In another approach to the same procedure , the content of the readings is analyzed so as to see how the particular medium is likely to slant her statements . Does she often speak of locations , of cause of death ? ? Does she accurately give dates , ages , kind of occupation ? ? It is possible to find out in which categories most of her correct statements fall , and where she makes most of her `` hits '' . Now when , so to speak , the cream has been skimmed off , and the items in the successful categories separated out , the sitter can be asked to consider and rate only this concentrated `` cream '' , where the sensitive is at her best .

Mediumistic impressions are evidently of all sorts and seem to involve all the senses . `` I feel cold '' , the medium says , or `` My leg aches '' , `` My head is heavy '' . Or perhaps she hears words or sounds : `` There's such a noise of loud machinery '' , or `` I hear a child crying '' , or `` He says we're all here and glad to see you '' . Maybe an entire scene comes into consciousness , with action and motion , or a static view : `` a house under a pine tree , with a little stone path going up to the door '' . The sensitive often seems to smell definite odors , too , or subjectively feels emotions . Sometimes she displays amazing eidetic imagery and seems to see all details in perspective , as if the scene were actually there . If pressed by the sitter for more detail , she may be able to bring the picture more into focus and see more sharply , almost as if she were physically going closer .

If asked how she gets her impressions , she probably can only say that she `` just gets them '' -- some more vividly than others . Perhaps this is not so extraordinary after all . Even in normal experience one gets impressions without knowing exactly how -- of atmosphere , of one another's personalities , moods , intentions .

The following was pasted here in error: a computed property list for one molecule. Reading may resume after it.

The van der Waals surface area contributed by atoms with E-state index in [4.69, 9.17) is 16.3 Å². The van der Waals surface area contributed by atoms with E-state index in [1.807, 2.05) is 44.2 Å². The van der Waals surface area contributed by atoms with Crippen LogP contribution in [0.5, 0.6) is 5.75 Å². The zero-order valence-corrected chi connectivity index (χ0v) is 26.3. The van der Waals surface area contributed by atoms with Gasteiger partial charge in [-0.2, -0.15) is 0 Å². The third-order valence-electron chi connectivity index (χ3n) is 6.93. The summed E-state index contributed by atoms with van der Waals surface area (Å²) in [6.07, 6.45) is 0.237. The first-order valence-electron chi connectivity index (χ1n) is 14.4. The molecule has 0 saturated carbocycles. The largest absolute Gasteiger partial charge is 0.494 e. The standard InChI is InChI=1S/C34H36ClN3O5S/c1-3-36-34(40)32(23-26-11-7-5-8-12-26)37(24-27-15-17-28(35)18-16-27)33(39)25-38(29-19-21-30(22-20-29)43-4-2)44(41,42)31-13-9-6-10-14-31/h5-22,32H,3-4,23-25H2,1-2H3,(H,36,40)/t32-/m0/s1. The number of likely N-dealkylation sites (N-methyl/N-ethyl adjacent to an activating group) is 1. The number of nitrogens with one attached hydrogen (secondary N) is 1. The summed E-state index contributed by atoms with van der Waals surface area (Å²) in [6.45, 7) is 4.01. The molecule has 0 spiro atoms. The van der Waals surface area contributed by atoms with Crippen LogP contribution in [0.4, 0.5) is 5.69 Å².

Of course , there is an element of training here : these gifted people , by concentration , study , guidance , have learned to develop their power . Simply using it increases its intensity , I was told by one sensitive .

Nor does a medium automatically know how to interpret her imagery . Impressions often appear in a symbolic form and cannot be taken at face value . It is apparently by symbols that the unconscious speaks to the conscious , and the medium has to translate these into meaning . If communication with an entity on the `` other side '' is taking place , this too may assume the form of clairvoyant symbolism .

During one reading an image appeared of a prisoner in irons . But this did not necessarily refer to an actual jail ; ; taken with other details it could have referred to a state of mental or spiritual confinement . In this connection it is worth noting how names are sometimes obtained . Though they are often heard clairaudiently , as if a voice were speaking them , in other cases they are apprehended visually as symbols : a slope to signify the name `` Hill '' , for instance . One medium saw two sheets flapping on a line and found that the name Shietz was significant to the sitter .